Thank you again to everyone who has contributed to the conversation. We have covered a lot of territory; however, let me try to summarize some of the issues that have been addressed.
It’s been emphasized that - for the UN Decade of Action on Nutrition to achieve longstanding results - we need to be forward thinking and adaptive to the constantly evolving nutrition landscape. Emerging issues include modifications in dietary patterns, urbanisation and the effects of climate change on food availability. We have also heard that these pressures cause the greatest stress to those who are most vulnerable, and that this needs to be considered when designing and implementing policies. Attention has also been drawn to the potential to make significant gains in malnutrition by addressing food waste and post-harvest losses.
A reccurring theme has been the complexity of malnutrition, as well as the need to involve multiple stakeholders. The UNSCN will do its part to support the UN “delivering as one” by helping to strengthen policy coherence, enhancing dialogue and identifying linkages to foster joint nutrition action, partnership, mutual accountability and advocacy on nutrition.
Isaac Bayor from Ghana suggested government departments and institutions be supported in order to build capacity to jointly plan, budget, implement, and monitor nutrition related goals. This would help avoid duplications and would ensure that policies are translated into actions that are routinely monitored, evaluated, reassessed and improved.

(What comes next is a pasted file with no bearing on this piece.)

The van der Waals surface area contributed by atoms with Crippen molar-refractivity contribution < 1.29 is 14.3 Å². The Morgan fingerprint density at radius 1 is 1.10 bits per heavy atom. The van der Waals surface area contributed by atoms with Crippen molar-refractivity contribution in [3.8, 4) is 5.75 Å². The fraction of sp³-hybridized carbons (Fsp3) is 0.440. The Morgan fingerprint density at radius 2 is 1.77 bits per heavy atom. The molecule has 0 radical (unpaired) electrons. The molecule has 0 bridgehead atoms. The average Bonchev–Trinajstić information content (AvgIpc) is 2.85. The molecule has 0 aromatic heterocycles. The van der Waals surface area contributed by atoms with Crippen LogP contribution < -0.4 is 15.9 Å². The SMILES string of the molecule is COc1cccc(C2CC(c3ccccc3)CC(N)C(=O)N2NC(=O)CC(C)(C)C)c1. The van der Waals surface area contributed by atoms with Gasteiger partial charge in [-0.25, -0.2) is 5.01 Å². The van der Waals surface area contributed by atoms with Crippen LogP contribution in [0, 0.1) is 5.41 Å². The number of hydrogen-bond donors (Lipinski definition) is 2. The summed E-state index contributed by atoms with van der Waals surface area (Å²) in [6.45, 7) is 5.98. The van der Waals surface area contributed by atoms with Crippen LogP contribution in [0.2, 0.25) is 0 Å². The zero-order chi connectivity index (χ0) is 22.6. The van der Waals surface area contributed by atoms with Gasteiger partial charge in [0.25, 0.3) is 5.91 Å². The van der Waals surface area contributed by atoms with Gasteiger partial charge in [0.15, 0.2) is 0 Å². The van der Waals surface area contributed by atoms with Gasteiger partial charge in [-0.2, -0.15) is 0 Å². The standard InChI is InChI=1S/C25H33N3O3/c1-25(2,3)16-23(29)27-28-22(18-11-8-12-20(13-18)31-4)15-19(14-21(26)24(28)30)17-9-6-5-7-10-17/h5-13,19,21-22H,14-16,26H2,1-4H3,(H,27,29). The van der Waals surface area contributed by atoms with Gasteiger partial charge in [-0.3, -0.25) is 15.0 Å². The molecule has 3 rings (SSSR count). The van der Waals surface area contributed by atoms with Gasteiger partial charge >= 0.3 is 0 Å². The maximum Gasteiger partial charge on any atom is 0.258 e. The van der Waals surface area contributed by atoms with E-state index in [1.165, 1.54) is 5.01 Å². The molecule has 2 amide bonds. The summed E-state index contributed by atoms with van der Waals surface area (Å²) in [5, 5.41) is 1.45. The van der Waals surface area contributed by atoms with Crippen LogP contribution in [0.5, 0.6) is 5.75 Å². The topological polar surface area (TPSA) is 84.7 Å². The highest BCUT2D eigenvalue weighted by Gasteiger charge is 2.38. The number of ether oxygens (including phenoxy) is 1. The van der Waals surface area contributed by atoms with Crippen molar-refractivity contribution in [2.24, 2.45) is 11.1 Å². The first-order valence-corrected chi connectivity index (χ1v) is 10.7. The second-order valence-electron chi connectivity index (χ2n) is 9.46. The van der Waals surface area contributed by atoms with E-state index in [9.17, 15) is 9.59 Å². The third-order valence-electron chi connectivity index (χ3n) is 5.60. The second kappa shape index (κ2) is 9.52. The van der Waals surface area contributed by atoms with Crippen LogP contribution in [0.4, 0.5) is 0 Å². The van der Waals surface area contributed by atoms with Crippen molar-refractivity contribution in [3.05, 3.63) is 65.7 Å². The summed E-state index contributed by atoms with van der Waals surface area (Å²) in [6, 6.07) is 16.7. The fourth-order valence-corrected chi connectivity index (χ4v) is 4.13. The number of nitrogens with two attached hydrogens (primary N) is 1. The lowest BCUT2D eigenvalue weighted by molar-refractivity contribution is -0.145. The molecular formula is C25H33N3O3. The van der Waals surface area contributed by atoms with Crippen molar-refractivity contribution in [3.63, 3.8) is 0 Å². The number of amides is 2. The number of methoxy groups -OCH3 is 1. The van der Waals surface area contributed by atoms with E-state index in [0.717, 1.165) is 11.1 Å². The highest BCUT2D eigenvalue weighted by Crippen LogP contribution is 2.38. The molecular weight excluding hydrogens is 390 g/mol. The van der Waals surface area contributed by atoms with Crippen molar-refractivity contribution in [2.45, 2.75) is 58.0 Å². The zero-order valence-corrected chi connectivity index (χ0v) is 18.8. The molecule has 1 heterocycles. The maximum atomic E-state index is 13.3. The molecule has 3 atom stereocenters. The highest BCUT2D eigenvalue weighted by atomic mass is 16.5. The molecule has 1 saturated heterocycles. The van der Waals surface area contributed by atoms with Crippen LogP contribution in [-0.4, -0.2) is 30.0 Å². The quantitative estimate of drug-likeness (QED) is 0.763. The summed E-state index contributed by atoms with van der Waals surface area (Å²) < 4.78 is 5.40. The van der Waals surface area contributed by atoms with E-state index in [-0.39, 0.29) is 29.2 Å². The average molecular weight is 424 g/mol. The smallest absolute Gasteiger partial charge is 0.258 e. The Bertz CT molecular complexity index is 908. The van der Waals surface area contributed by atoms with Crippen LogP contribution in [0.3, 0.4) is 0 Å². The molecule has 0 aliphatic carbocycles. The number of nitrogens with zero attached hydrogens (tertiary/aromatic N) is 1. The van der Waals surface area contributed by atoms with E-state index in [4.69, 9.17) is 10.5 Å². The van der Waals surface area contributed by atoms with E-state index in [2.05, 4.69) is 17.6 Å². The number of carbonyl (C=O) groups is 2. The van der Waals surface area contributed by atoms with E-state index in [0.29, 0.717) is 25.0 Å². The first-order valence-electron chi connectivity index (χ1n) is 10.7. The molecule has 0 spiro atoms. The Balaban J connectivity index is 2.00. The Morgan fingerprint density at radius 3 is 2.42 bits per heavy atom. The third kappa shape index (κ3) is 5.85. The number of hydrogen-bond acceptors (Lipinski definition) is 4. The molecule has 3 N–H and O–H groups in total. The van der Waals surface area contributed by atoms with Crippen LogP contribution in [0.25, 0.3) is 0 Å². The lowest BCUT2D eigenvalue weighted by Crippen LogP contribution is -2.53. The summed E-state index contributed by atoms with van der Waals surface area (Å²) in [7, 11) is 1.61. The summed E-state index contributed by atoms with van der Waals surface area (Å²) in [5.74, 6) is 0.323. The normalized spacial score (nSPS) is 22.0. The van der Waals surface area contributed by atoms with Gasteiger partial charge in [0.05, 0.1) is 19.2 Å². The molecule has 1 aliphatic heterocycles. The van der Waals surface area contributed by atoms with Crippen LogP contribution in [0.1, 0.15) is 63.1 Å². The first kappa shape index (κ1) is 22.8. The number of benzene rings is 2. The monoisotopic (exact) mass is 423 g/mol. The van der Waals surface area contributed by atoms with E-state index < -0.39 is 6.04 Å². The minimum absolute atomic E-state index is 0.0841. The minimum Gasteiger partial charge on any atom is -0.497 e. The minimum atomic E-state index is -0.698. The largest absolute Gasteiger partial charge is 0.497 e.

Wilma Freire Zaldumbide from Ecuador reminded us of the need to learn from nutrition success stories, such as from Brazil, Peru and Columbia. While solutions need to be context specific, peer-to-peer exchanges are one way to assess how the right policies implemented in the right countries can successfully reduce under nutrition in less than a decade.
On a similar theme, we have heard that nutrition programs must also be designed with and able to inform a wide range of actors. By building the capacities of front-line workers, food vendors and local practitioners, we ensure that individuals are equipped to regulate against unsafe practices, uncover bottlenecks and create a demand for improved nutritional services. Building the knowledge amongst journalists is important in this respect, as the media has an important role to play in amplifying key messages and promoting healthy eating.
Contributors have also reminded us of the need for stronger collaboration between the nutrition and agriculture stakeholders to reshape the global food system for better nutritional outcomes. The Second International Conference on Nutrition (ICN2) called for “strengthening sustainable food systems”. The Decade takes that one step further by placing its support for the improvement of diet quality through sustainable food systems at the center of global action.
As our online conversation continues, it would be good to hear more about the roles and responsibilities of the various actors, as you see them. We know the longstanding issues so tell us what commitments you expect from whom to go beyond business as usual. How best, for example, can the Decade support women and girls’ nutrition?
We very much look forward to the next round of comments in the coming few days.